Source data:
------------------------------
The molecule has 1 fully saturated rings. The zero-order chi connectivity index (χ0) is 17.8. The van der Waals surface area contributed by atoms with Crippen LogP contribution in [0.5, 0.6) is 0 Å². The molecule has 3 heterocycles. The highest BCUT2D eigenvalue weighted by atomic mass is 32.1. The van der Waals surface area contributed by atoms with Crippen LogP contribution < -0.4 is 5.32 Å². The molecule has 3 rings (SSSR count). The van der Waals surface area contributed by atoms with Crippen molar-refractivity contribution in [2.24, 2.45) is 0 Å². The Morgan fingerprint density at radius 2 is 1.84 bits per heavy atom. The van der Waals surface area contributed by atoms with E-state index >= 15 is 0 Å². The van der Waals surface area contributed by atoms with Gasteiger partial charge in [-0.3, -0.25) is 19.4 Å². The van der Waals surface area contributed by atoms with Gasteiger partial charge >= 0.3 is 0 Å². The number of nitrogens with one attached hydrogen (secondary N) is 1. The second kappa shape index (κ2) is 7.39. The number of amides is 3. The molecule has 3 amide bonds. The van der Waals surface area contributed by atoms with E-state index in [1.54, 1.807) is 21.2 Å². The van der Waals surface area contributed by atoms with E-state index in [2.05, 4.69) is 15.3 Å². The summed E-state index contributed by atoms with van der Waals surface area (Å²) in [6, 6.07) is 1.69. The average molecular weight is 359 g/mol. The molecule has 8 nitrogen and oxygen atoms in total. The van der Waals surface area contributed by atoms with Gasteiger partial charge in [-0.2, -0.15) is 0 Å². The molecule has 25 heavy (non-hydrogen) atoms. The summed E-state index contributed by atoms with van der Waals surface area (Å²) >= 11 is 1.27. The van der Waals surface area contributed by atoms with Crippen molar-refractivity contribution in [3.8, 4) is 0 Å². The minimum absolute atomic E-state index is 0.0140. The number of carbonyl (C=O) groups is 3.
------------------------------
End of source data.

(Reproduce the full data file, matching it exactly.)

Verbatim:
The molecule has 1 fully saturated rings. The zero-order chi connectivity index (χ0) is 17.8. The van der Waals surface area contributed by atoms with Crippen LogP contribution in [0.5, 0.6) is 0 Å². The molecule has 3 heterocycles. The highest BCUT2D eigenvalue weighted by atomic mass is 32.1. The van der Waals surface area contributed by atoms with Crippen LogP contribution < -0.4 is 5.32 Å². The molecule has 3 rings (SSSR count). The van der Waals surface area contributed by atoms with Crippen molar-refractivity contribution in [2.24, 2.45) is 0 Å². The Morgan fingerprint density at radius 2 is 1.84 bits per heavy atom. The van der Waals surface area contributed by atoms with E-state index >= 15 is 0 Å². The van der Waals surface area contributed by atoms with Gasteiger partial charge in [-0.3, -0.25) is 19.4 Å². The van der Waals surface area contributed by atoms with Gasteiger partial charge >= 0.3 is 0 Å². The number of nitrogens with one attached hydrogen (secondary N) is 1. The second kappa shape index (κ2) is 7.39. The number of amides is 3. The molecule has 3 amide bonds. The van der Waals surface area contributed by atoms with E-state index in [1.54, 1.807) is 21.2 Å². The van der Waals surface area contributed by atoms with E-state index in [2.05, 4.69) is 15.3 Å². The summed E-state index contributed by atoms with van der Waals surface area (Å²) in [6, 6.07) is 1.69. The average molecular weight is 359 g/mol. The molecule has 8 nitrogen and oxygen atoms in total. The van der Waals surface area contributed by atoms with Gasteiger partial charge in [-0.2, -0.15) is 0 Å². The molecule has 25 heavy (non-hydrogen) atoms. The summed E-state index contributed by atoms with van der Waals surface area (Å²) >= 11 is 1.27. The van der Waals surface area contributed by atoms with Crippen molar-refractivity contribution in [3.8, 4) is 0 Å². The minimum absolute atomic E-state index is 0.0140. The number of carbonyl (C=O) groups is 3.